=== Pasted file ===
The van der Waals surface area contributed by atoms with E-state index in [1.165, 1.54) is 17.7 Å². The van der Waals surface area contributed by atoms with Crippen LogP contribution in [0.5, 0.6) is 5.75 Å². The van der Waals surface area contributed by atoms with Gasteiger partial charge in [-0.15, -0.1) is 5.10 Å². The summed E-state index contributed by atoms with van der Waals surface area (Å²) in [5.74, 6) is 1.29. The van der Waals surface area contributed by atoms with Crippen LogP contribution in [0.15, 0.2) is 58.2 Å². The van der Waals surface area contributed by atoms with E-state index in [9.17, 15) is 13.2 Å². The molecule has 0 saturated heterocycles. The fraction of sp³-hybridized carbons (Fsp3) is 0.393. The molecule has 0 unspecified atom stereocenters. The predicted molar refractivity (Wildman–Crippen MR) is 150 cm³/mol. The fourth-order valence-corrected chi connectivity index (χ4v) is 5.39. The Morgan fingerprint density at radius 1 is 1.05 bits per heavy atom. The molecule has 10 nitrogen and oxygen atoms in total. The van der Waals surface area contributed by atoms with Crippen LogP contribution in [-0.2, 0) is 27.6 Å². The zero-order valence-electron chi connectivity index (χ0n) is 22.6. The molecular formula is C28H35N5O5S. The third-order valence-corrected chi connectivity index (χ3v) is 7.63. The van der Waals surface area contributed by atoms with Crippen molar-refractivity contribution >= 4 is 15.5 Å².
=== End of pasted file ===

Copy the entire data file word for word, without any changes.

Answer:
The van der Waals surface area contributed by atoms with E-state index in [1.165, 1.54) is 17.7 Å². The van der Waals surface area contributed by atoms with Crippen LogP contribution in [0.5, 0.6) is 5.75 Å². The van der Waals surface area contributed by atoms with Gasteiger partial charge in [-0.15, -0.1) is 5.10 Å². The summed E-state index contributed by atoms with van der Waals surface area (Å²) in [5.74, 6) is 1.29. The van der Waals surface area contributed by atoms with Crippen LogP contribution in [0.15, 0.2) is 58.2 Å². The van der Waals surface area contributed by atoms with E-state index in [9.17, 15) is 13.2 Å². The molecule has 0 saturated heterocycles. The fraction of sp³-hybridized carbons (Fsp3) is 0.393. The molecule has 0 unspecified atom stereocenters. The predicted molar refractivity (Wildman–Crippen MR) is 150 cm³/mol. The fourth-order valence-corrected chi connectivity index (χ4v) is 5.39. The Morgan fingerprint density at radius 1 is 1.05 bits per heavy atom. The molecule has 10 nitrogen and oxygen atoms in total. The van der Waals surface area contributed by atoms with Crippen LogP contribution in [-0.2, 0) is 27.6 Å². The zero-order valence-electron chi connectivity index (χ0n) is 22.6. The molecular formula is C28H35N5O5S. The third-order valence-corrected chi connectivity index (χ3v) is 7.63. The van der Waals surface area contributed by atoms with Crippen molar-refractivity contribution >= 4 is 15.5 Å².